Since education beyond the secondary level was not available in Savannah, Horton left home at fifteen to attend high school. He supported himself by working in a sawmill and later a box factory, where he gained an understanding of the strength of organizing and the power of collective action.

Horton received his undergraduate degree from Cumberland University in 1928. He later attended the University of Chicago and Union theological Seminary, where he studied under Reinhold Niebuhr, an outspoken advocate of socialist principles in social and economic matters. While he was a student at the University of Chicago, Horton toured the folk schools of Denmark, which were established as an experiment in populist education. While in Denmark, he decided to establish a school in the United States where students and teachers could dwell together, maintaining an unceremonious atmosphere in which they could propose and resolve problems. Horton believed that the experience itself would be the primary instructor.

In 1932, after he returned to Tennessee, Horton and Don West established the Highlander Folk School near Monteagle, Tennessee. Throughout the 1930s and 1940s, Highlander became a focal point for labor education in the American South. Through extension programs, Horton and his colleagues assisted striking coal miners, woodcutters, mill hands, government relief workers, and union members. Because of its activities, Highlander became the educational arm of the Congress of Industrial Organizations (CIO). In 1937, Horton joined the labor union's staff and organized one of the first CIO locals in the southern textile industry. Horton recognized the similarities between workers' rights and civil rights, and he understood that as long as the races remained segregated, labor would never be free. With that in mind, Horton designed workshops that would undermine the Jim Crow system. Horton parted ways with the CIO in the 1940s over his promotion of interracial unionism.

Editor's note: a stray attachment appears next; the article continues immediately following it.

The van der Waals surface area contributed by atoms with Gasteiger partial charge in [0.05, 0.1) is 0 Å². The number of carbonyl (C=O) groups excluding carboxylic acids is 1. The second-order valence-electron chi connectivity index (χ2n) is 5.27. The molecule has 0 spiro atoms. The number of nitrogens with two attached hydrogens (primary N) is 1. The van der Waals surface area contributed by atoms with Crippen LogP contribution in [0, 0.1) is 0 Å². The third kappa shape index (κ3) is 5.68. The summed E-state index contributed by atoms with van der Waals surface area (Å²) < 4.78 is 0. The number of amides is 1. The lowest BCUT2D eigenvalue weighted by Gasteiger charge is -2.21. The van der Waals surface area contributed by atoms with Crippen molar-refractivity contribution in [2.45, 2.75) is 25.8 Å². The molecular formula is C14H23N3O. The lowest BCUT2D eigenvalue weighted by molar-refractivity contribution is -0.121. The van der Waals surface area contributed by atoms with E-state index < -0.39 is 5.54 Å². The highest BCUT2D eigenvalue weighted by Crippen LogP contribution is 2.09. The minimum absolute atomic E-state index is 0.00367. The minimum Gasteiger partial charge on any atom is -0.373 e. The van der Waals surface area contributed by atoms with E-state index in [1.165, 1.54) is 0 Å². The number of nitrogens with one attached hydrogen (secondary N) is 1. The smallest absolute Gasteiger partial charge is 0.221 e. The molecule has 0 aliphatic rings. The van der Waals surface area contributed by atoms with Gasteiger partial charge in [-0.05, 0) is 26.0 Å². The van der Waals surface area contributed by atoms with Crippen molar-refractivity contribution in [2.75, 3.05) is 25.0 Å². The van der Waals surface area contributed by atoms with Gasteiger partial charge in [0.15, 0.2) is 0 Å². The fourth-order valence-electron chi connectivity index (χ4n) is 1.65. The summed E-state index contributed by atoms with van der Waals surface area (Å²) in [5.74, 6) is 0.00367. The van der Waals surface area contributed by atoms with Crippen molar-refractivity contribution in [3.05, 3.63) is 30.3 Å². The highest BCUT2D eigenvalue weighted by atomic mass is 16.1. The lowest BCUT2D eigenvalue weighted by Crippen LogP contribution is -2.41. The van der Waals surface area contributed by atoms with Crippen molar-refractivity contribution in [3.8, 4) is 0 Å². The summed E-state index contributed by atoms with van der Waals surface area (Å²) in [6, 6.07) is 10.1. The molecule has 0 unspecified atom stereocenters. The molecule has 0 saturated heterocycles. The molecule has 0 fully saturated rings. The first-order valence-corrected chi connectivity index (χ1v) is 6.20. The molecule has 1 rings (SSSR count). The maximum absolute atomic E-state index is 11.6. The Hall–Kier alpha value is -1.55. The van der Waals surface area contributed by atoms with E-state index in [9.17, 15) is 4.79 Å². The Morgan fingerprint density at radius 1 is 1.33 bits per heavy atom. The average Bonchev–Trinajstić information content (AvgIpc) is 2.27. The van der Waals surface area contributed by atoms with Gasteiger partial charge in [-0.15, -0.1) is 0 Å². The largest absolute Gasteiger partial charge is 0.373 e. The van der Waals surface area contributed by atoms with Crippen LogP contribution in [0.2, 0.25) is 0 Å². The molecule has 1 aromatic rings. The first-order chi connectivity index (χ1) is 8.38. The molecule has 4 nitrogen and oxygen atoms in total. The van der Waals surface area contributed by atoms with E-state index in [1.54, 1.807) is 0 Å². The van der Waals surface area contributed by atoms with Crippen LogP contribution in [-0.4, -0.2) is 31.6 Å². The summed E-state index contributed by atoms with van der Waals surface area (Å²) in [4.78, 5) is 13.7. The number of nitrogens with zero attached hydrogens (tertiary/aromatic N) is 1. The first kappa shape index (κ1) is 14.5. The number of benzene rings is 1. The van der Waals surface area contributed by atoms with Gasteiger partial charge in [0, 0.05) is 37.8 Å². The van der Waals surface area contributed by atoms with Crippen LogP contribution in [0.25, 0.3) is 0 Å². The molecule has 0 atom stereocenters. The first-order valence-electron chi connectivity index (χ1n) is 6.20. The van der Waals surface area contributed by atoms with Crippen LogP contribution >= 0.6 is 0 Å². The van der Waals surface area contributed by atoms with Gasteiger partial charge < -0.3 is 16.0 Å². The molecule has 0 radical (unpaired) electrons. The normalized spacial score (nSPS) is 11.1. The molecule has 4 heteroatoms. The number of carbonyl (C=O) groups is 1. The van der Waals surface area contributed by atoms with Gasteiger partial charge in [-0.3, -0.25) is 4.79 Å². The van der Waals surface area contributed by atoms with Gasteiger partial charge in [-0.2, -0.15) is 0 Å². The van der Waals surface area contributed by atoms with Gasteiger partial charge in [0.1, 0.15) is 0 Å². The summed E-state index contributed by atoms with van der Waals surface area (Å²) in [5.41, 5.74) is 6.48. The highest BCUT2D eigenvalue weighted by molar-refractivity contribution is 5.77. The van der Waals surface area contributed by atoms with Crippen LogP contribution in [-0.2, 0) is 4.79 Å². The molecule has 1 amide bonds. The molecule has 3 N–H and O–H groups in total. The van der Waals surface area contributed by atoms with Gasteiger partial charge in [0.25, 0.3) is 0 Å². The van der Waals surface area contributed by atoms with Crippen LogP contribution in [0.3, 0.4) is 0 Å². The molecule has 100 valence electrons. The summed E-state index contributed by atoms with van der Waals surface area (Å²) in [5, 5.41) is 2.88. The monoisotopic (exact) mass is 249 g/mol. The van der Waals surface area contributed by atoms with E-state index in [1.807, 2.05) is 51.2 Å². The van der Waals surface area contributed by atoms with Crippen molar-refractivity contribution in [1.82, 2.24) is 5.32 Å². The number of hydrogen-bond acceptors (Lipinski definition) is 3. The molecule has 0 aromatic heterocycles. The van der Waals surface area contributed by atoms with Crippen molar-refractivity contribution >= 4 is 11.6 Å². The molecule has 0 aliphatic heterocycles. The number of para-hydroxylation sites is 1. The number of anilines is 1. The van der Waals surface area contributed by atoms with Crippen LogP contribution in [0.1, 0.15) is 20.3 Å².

A year before the U.S. Supreme Court's 1954 decision in Brown v. Board of Education of Topeka, Horton Page 438  |  Top of Articlebegan conducting workshops on school desegregation. Over the next two decades, he devoted his energy to creating programs to train and assist leaders and participants in the struggle for civil rights. The programs attracted hundreds of activists, both black and white, including Rosa Parks and Martin Luther King Jr. Under the leadership of Septima Clark, Highlander-sponsored Citizenship Schools, first held in 1957 on the South Carolina Sea Islands, taught thousands of blacks in Tennessee, Georgia, and Alabama the literacy skills they needed to secure the right to vote. In the early 1960s, as sit-in protests erupted across the South and at the urging of Ella Baker, college students gathered at Highlander to explore possible directions and goals for a new era of black protest. For many years, Highlander was the only place in the South where white and African American citizens lived and worked together, an arrangement that was illegal in that strictly segregated part of the country.